Once I showed up to speak to an audience of three hundred and there was no microphone. Another time the remote wouldn’t advance my slides. And still another time, the projector bulb blew up in the middle of my speech. Technical mishaps happen. It’s how you deal with the mishaps that will reveal your level of professionalism and confidence. Here I am going to tell you how to deal with technical mishaps in presentation. Three pro tips to help you keep you cool when you feel let down by technology or equipment failures.
How to Deal With Technical Mishaps in Presentation
1. Over Prepare
When it comes to presentation technology, over prepare. Use a checklist to make sure you have everything you need to present, including backups. Show up early and test everything.
I can’t count how many times event coordinators have told me that they would provide absolutely everything–computer, remote, projection system–only to find an item or two that simply didn’t work. If you can, pack some of your own items. Bring your own laptop and remote for example. Even if you don’t need them for your presentation, having them on hand gives you a quick backup plan in case somebody else’s equipment fails.
2. Know Your Presentation Cold
Secondly, know your presentation cold. If your presentation technology goes into total meltdown during a live performance, you can always go on without it. I was delivering in out of town training session, when the projection bulb blew up about 50 minutes. I couldn’t stop to fix the bulb, instead I asked the staff to work on the problem while I continue the session. They never did fix the problem, but I kept right on going.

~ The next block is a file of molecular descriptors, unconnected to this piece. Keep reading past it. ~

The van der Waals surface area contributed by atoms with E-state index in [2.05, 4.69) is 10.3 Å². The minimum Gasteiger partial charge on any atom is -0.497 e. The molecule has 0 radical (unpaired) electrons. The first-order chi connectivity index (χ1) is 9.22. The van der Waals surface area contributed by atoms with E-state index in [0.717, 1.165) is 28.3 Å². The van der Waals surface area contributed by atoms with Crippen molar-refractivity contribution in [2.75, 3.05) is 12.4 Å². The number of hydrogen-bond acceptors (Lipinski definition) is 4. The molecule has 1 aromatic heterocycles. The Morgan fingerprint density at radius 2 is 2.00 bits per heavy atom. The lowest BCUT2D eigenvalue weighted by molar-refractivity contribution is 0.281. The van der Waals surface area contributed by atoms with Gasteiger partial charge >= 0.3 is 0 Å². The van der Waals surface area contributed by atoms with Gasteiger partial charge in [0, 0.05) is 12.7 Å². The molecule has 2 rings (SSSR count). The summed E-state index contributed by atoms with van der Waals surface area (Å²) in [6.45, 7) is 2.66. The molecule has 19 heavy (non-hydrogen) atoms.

Always know your material, you look like a polish professional when you rise above, any technical glitch you might encounter.
3. Involve Your Audience
When you feel that technology is feeling so badly that there is absolutely nothing you can do to salvage the presentation, there is still one thing you can do. Get your audience involved into problem. Remember a business audience can be extremely empathetic to technical problems, it has happened to everyone to someone at some point.
I remember when it happened to me then, I asked the audience, how they want to precede. We all decided to call our families to make sure they were okay. So get your audience involved in your technical or situational problems, instead of being completely dazed, you can use some of your worst technical issues to create a memorable emotional bound with your audience.